To take my mind off it I had another round of potatoes (did I mention I love potatoes?) …and some salt straight from the packet.
But my mind was distracted.
I came out of the single track, passed a runner and headed up another long fire track. I promised myself I would stretch at the top.
And I did.
Crouching, stretching, swinging, whatever I thought my body would need to keep moving.
Bad Memories (kind of)
I was soon on the Great Ocean Walk track next to the sea. Photo worthy. And a welcome breeze in the humidity, still too stubborn to take my jumper off.
We were heading towards Aireys Inlet, to the lighthouse.
Crikey. The down was really starting to hurt my knees – my ITBs threatened to flare up like they had two years ago during Lara Pinta. Excruciating.
I was grateful to hit the flat and the bridge to cross the Great Ocean Road – we were directed to go under.
A welcome change in using my arms instead of my legs as I rocked climbed along the underside of the bridge. I was more than tempted to jump into the water.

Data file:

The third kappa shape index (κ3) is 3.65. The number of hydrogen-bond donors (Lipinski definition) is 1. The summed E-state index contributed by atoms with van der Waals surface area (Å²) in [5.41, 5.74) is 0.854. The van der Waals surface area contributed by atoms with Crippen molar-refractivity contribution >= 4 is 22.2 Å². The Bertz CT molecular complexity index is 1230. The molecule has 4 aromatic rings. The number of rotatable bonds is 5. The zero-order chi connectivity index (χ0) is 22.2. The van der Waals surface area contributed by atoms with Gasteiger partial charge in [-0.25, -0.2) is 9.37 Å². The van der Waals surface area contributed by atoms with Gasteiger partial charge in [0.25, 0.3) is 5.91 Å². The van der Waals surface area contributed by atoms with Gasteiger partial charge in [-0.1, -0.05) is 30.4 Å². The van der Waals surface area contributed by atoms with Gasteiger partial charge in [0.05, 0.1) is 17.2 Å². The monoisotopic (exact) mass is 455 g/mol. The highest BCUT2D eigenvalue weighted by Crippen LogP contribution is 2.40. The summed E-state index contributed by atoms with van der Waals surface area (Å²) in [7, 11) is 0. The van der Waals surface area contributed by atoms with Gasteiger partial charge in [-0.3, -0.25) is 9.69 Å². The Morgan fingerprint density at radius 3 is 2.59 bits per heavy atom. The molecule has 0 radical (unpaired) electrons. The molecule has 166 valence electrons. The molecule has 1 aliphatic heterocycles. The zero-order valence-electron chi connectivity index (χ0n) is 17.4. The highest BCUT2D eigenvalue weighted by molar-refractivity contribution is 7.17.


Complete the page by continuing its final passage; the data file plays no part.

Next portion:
The next check point: 35km.
The women asked what I needed. New legs. But I settled for Tailwind and ducked into a hip opening stretch as they asked me about the race.
But I knew the beach was coming, and that was where we fell apart a little last year – my broken foot and Imogen’s ITB pain on soft sand were almost race-ending. It was only the thought of prosecco, and lots of hugs, that kept us going.
“At least the beach is flat” one of the women pointed out.
Back onto the Great Ocean Walk trail, up a little, past the lighthouse then down towards the beach. There were tourists, clapping and cheering, probably not expecting to see weary, beaten-up runners on their travels.
They were epic.
My ITBs felt like they were being dragged back and forth across bone with every downhill step… which I actually think they were.
I got to the bottom of a hill (walking backwards which was amazing but may have looked a little strange) and tried to stretch my ITBs out, then squatted into a hip opening stretch – which was immediately followed by the threat of cramp in the front of my shins. Which is strange, because there’s not a lot of muscle there to cramp.